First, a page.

The Pan African Parliament is the legislative body of the African Union. It was established for the purpose of oversight and advisory within the AU and its member states. Each member state selects a representative to occupy a seat and the body is headed by a president elected by these representatives. Over the last few years, there have been many critiques about the role and accomplishments of this body and whether anything has been accomplished especially in high conflict regions in Africa. The Pan African Parliament has its head offices in South Africa currently and it costs the South African government 250 million rands every time members convene. In the last few months, differences have come up that led to the humiliating and highly inappropriate behavior displayed across African mainstream media. Here is why :

Since its inception, the Pan African Parliament selects its President through an electoral process where all the representatives vote. It is important to note that a majority of PAP representatives are from West Africa because it is the largest region with several countries. As a result, the PAP has only ever been headed by West African representatives save for Fortune Charumbira from Zimbabwe. Hand in hand with the scrutiny about how the body has not had any meaningful accomplishments since its inception, several accusations from respected leaders have surfaced that there have been discreet collaboration by West African nations to preserve the trend of West African presidency for various reasons, i.e., diplomatic clout, gateways to international policy-making spaces and financial benefit. When the PAP met in June 2021, representatives of Southern African countries challenged the legitimacy of the electoral process and proposed the presidency be changed to a rotational basis where all countries have an opportunity to head the body. After the conflict arose and West African representatives rejected this change, an attempt was made to delay the election through verbal exchange, which quickly turned into physical violence. Africa watched from their homes as they learned for the first time about the existence of this legislative body that takes from their tax payments exchange fists and kicks on live television.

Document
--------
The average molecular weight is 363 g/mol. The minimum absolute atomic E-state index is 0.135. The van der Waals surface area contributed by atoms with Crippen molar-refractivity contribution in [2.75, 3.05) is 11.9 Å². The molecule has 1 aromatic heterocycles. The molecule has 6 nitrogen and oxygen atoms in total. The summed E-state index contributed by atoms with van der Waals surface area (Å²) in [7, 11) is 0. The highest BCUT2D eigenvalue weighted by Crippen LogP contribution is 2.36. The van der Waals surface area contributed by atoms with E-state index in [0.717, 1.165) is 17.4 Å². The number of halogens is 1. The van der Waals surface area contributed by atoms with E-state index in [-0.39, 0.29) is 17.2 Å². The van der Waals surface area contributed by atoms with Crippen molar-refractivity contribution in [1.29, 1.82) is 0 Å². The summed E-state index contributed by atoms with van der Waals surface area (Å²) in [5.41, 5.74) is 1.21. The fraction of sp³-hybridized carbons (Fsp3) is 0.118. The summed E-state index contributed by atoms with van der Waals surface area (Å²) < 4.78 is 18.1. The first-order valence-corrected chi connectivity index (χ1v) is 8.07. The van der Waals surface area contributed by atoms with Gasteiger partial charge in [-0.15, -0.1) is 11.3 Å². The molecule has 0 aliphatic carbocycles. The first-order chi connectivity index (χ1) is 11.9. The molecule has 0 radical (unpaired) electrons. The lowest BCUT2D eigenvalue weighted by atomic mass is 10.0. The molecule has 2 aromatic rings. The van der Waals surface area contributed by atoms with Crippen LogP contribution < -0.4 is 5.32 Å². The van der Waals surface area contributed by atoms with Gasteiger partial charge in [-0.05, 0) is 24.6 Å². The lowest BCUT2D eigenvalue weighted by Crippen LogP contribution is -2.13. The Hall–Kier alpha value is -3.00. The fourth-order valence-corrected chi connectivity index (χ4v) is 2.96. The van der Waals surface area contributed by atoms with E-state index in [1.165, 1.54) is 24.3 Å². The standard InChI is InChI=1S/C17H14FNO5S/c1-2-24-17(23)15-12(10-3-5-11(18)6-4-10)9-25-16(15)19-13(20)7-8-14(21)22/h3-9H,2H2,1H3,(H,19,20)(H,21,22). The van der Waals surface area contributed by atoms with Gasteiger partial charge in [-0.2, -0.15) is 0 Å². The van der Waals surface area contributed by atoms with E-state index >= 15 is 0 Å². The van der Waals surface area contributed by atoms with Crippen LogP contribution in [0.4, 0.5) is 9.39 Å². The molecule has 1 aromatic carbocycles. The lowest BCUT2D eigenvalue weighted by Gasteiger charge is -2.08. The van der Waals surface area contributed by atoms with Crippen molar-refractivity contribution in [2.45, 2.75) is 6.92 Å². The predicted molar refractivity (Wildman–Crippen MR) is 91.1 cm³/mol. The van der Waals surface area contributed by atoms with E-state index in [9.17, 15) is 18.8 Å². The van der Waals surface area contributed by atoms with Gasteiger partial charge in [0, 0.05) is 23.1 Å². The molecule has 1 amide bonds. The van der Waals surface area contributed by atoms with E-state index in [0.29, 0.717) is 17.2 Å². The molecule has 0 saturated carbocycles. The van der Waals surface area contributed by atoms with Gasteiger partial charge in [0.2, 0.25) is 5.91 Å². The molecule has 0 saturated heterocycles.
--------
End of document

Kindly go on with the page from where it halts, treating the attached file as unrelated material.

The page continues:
The biggest highlight of the war-like scenario was that Pemmy Majodina, the PAP representative of South Africa was physically assaulted by Djibril War from Senegal. So while trying to navigate the conflict that unraveled relating to corruption culture and electoral processes, questions of how safe women are in male-dominated policy-making spaces have also arisen. This display of violence is not the first time African women leaders have been undermined and abused. Over the last year Tanzanian member of parliament was removed from a session for what was said to be inappropriate dressing because she wore pants, Zimbabwean members of parliament have been expected and found kneeling before their male counterparts in greetings.

So the simple existence of the Pan African Parliament has given citizens of the continent a lot to think about and even more to discuss

What is the role of the Pan African Parliament?

Can the goals of the Pan African Parliament be achieved without the cost of over US$17 million dollars?

Has the electoral process of the Pan African been fair ?

Has the Pan African Parliament inherited a culture of marginalizing women leaders like most parliaments in Africa ?

Thumbnail Photo from the Tinatswe’s personal archive